* Common Base Configuration – has Voltage Gain but no Current Gain. * Common Emitter Configuration – has both Current and Voltage Gain. * Common Collector Configuration – has Current Gain but no Voltage Gain. 4.7.1 NPN transistor configuration

NPN transistor configuration The construction and terminal voltages for an NPN transistor are shown above. The voltage between the Base and Emitter (VBE) is positive at the Base and negative at the Emitter because for an NPN transistor, the Base terminal is always positive with respect to the Emitter. Also the Collector supply voltage is positive with respect to the Emitter (VCE). For an NPN transistor to conduct, the Collector is always more positive with respect to both the Base and the Emitter.

The voltage sources will be connected to an NPN transistor as shown above. The Collector is connected to the supply voltage VCC via the load resistor, RL which also acts to limit the maximum current flowing through the device. The Base supply voltage VB is connected to the Base resistor RB, which again is used to limit the maximum Base current. It is well known that the transistor is a current controlled device since the base current controls the collector current. The transistor current in an NPN transistor is the ratio of these two currents (IC/IB), called the DC Current Gain of the device and is given the symbol β of hFE.

The value of β or hFE can be large up to 200 for standard transistors and this large ratio between IC and IB that makes the NPN transistor a useful amplifying device when used in its active region. Also, the current gain of the transistor from the collector terminal to the emitter terminal, IC/IE, is called Alpha (α), and is a function of the transistor. As the emitter current IE is the product of a very small base current plus a very large collector current, the value of alpha α, is very close to unity, and for a typical low-power signal transistor this value ranges from about 0.950 to 0.999.

NPN Bipolar Junction transistor
All the transistors have three state of operation:
OFF state: in this state there is no base current applied or IB = 0. ON ACTIVE state: In this state any changes in IB will cause changes in IC since IC = IB x hFE. This type of state is suitable when we use transistor as a signal amplifier because transistor is said is in the linear state. ON SATURATION state: In this state any changes in IB will not cause changes in IC anymore (not linear) and IC will be nearly constant. This state cannot be used to run the transistor as a signal amplifier since the output signal will be clamped when the transistor becomes saturate.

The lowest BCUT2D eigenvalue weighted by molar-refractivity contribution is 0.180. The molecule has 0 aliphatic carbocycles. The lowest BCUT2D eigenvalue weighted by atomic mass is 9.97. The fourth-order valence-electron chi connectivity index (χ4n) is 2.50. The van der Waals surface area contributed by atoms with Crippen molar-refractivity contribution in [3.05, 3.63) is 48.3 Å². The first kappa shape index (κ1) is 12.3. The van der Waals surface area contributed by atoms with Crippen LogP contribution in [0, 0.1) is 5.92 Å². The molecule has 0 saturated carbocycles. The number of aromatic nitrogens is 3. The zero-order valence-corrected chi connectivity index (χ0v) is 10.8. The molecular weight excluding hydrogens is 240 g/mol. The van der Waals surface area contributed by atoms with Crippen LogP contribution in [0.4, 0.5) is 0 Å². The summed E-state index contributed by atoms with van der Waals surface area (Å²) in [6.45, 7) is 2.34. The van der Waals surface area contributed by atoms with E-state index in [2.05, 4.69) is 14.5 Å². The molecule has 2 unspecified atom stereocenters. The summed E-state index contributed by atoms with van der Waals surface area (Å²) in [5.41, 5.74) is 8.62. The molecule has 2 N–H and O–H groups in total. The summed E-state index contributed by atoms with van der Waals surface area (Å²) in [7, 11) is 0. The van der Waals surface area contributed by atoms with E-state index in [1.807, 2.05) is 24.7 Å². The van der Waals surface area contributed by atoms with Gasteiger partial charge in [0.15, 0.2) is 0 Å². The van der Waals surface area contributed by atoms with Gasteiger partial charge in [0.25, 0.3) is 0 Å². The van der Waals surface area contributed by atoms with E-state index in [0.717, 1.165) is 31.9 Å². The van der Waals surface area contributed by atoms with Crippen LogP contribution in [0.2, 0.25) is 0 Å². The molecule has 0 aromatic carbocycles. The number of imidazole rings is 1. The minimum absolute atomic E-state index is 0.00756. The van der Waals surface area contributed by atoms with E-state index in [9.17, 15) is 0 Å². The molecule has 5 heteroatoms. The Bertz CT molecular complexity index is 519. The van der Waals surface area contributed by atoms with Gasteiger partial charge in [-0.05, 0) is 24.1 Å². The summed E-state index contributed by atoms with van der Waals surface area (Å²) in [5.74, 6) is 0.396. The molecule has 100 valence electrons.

Transistor in operating state

When transistor is in OFF state, the voltage across collector and emitter terminal is equal to the supplied voltage, which is equivalent to the open circuit. When transistor is in the SATURATION state, the collector to emitter voltage is equal or less than 0.2 V, which is equivalent to the closed circuit. Here, the OFF state is equivalent to the logical “0” and the SATURATION state is equivalent to the logical “1“. 4.7.2 Transistor as an Amplifier

A voltage or current applied to one pair of the transistor’s terminals changes the current flowing through another pair of terminals. To be more specific, the current applied to the base terminal will be multiplied by the current gain factor of the transistor which known as hFE. Therefore transistor can be used as amplifier. Any small signal applied to the base terminal will be amplified by the factor of hFE and reflected as a collector current on the collector terminal side.

When we operate transistor as an amplifier, we choose the bias voltage VBE and VCE in such a way that the output IC and VCE will swing to maximum value (saturation region) or minimum value (cut-off region) without any distortion when the input IB swing to its maximum or minimum value.

Typical NPN transistor characteristic curves for CE Amplifier 4.7.3 Transistor as a switch
As mentioned above, bipolar transistor has three regions of operation: the cut-off region, the linear or active region, and the saturation region. When using the bipolar transistor as a switch they must be either fully-OFF or fully-ON. When used as a switch, the bipolar transistor is operated in the cut-off region, the region wherein the transistor is not conducting which makes the circuit open so that the applied voltage will be same as the output to make the transistor OFF and saturation region, the region wherein the transistor is in full conducting, thereby closing the circuit so as to get the lowest possible VCE (i.e. nearly 0.2 volt) to make the transistor ON. Transistors that are fully ON are said to be in their Saturation region and transistors that are fully OFF are said to be in their Cut-off region. When using the transistor as a switch, a small base current controls a much larger collector load current.